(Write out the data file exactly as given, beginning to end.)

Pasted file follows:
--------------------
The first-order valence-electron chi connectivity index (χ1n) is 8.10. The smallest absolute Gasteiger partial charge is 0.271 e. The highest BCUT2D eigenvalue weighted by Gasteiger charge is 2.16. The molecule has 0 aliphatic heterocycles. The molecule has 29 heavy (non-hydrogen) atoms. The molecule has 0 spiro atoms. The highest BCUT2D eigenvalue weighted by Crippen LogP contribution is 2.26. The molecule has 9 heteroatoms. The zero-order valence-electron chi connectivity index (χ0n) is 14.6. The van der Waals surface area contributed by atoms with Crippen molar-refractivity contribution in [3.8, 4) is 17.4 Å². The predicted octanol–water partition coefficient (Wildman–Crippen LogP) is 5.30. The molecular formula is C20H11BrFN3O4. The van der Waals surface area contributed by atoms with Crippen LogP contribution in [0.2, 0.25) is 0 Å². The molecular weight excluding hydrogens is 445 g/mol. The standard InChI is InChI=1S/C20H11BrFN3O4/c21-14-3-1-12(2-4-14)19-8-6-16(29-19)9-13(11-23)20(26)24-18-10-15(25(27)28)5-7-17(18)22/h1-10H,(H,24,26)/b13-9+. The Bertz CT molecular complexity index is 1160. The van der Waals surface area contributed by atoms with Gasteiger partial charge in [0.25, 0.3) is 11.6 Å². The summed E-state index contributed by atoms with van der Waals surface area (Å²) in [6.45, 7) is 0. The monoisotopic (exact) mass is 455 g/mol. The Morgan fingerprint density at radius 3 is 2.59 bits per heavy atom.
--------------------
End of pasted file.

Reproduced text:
The first-order valence-electron chi connectivity index (χ1n) is 8.10. The smallest absolute Gasteiger partial charge is 0.271 e. The highest BCUT2D eigenvalue weighted by Gasteiger charge is 2.16. The molecule has 0 aliphatic heterocycles. The molecule has 29 heavy (non-hydrogen) atoms. The molecule has 0 spiro atoms. The highest BCUT2D eigenvalue weighted by Crippen LogP contribution is 2.26. The molecule has 9 heteroatoms. The zero-order valence-electron chi connectivity index (χ0n) is 14.6. The van der Waals surface area contributed by atoms with Crippen molar-refractivity contribution in [3.8, 4) is 17.4 Å². The predicted octanol–water partition coefficient (Wildman–Crippen LogP) is 5.30. The molecular formula is C20H11BrFN3O4. The van der Waals surface area contributed by atoms with Crippen LogP contribution in [0.2, 0.25) is 0 Å². The molecular weight excluding hydrogens is 445 g/mol. The standard InChI is InChI=1S/C20H11BrFN3O4/c21-14-3-1-12(2-4-14)19-8-6-16(29-19)9-13(11-23)20(26)24-18-10-15(25(27)28)5-7-17(18)22/h1-10H,(H,24,26)/b13-9+. The Bertz CT molecular complexity index is 1160. The van der Waals surface area contributed by atoms with Gasteiger partial charge in [0.25, 0.3) is 11.6 Å². The summed E-state index contributed by atoms with van der Waals surface area (Å²) in [6.45, 7) is 0. The monoisotopic (exact) mass is 455 g/mol. The Morgan fingerprint density at radius 3 is 2.59 bits per heavy atom.